About the Library
Scripps is the only one of The Claremont Colleges with its own library. The Ella Denison Strong Library is a special collections library with a variety of comfortable and quiet spaces for study and research, including the Holbein room and its gothic fireplace.
Among the library’s many distinguished holdings are Emily Dickinson’s letters and the Macpherson collection of books by and about women. The Scripps College Archives provide materials on the history of Scripps and include the Ellen Browning Scripps papers. In addition to a Rare Book Room and rotating exhibits of its contents, the Slocum Award for Senior Book Collections exhibit is on view each spring. Of course, students can always search for what they need by computer, but it’s also fun to browse the old card catalog.
The building itself is also a treasure. Designed by the original campus architect Gordon Kaufmann, its distinctive architecture — with its central stained glass Gutenberg window celebrating the development of learning through the written word — and the beautiful hand-carved wood interiors combine to create an environment encouraging learning and reflection.
It’s also part of Scripps tradition. The key moment in the Matriculation Ceremony occurs in the first few days of Orientation, when incoming students process through the intricately carved Ella Strong Denison Library East Door. This door remains locked on all other days of the year save Commencement, when graduating seniors exit through this same door, signifying the beginning of Commencement Exercises, and the end of their educational journey at Scripps.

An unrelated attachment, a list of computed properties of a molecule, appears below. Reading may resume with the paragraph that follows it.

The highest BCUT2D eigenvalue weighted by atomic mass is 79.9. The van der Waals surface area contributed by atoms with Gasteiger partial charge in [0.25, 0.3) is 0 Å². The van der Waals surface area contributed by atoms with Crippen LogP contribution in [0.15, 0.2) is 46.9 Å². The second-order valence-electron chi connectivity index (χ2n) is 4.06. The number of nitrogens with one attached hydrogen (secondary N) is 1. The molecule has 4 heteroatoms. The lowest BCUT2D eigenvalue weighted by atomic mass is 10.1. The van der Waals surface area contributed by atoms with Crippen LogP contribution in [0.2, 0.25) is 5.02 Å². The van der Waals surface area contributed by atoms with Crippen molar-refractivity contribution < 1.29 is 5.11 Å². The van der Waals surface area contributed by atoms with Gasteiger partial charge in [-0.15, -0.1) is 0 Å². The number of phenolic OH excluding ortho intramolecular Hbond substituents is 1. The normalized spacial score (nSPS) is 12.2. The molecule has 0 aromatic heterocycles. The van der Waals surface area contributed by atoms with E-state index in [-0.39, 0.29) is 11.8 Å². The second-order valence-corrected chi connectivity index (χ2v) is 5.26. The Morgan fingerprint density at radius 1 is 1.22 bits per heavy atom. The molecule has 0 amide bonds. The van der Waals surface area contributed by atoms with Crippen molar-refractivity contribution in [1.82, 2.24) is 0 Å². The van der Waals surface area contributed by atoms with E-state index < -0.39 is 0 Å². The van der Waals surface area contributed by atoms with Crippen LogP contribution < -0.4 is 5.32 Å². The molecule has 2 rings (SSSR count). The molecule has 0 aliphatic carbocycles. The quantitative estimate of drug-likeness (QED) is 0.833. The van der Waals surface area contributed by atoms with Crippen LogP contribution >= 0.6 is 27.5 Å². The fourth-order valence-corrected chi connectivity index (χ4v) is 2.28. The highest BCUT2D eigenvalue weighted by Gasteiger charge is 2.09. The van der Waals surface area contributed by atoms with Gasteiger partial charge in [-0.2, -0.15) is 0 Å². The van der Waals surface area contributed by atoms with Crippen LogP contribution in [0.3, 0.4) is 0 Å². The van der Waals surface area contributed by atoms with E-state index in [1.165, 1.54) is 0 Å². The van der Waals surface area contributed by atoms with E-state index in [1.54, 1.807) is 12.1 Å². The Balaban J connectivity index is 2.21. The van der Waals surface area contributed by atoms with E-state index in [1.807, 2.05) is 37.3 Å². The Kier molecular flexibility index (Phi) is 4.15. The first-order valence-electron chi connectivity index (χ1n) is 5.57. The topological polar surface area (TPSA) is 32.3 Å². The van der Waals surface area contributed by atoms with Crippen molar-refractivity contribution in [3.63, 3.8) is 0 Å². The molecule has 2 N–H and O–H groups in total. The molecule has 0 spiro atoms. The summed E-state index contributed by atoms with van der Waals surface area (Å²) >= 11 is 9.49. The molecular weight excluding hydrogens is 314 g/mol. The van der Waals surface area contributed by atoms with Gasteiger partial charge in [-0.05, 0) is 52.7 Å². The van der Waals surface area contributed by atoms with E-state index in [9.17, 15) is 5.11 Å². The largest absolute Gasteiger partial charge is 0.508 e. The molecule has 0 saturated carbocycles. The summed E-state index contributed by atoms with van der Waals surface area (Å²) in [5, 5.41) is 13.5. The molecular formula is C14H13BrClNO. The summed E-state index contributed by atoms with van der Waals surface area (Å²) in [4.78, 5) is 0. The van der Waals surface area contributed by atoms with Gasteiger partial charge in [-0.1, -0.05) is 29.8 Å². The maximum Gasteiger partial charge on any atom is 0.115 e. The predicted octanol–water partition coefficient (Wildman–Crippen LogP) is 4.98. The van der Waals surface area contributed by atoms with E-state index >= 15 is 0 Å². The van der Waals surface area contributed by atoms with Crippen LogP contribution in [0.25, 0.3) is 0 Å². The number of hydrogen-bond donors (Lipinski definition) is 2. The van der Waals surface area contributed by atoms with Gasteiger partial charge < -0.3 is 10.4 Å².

Honnold/Mudd is the central library of The Claremont Colleges and the third-largest private academic library in California. The joint library resources of The Claremont Colleges include more than 2,500,000 volumes, and students have online electronic access to more than 70,000 titles and journals. If a book isn’t available locally, Honnold’s partnership with Link+ means it’s usually one request away. In addition to the holdings, the quiet study spaces and café on the first floor of Honnold/Mudd offer more reasons to visit.
The Claremont Colleges have a number of affiliated libraries that specialize in children’s literature; biology, botany, and horticulture; and biblical studies and theology. Students also have access to regional university libraries and other resources.
Judy Harvey Sahak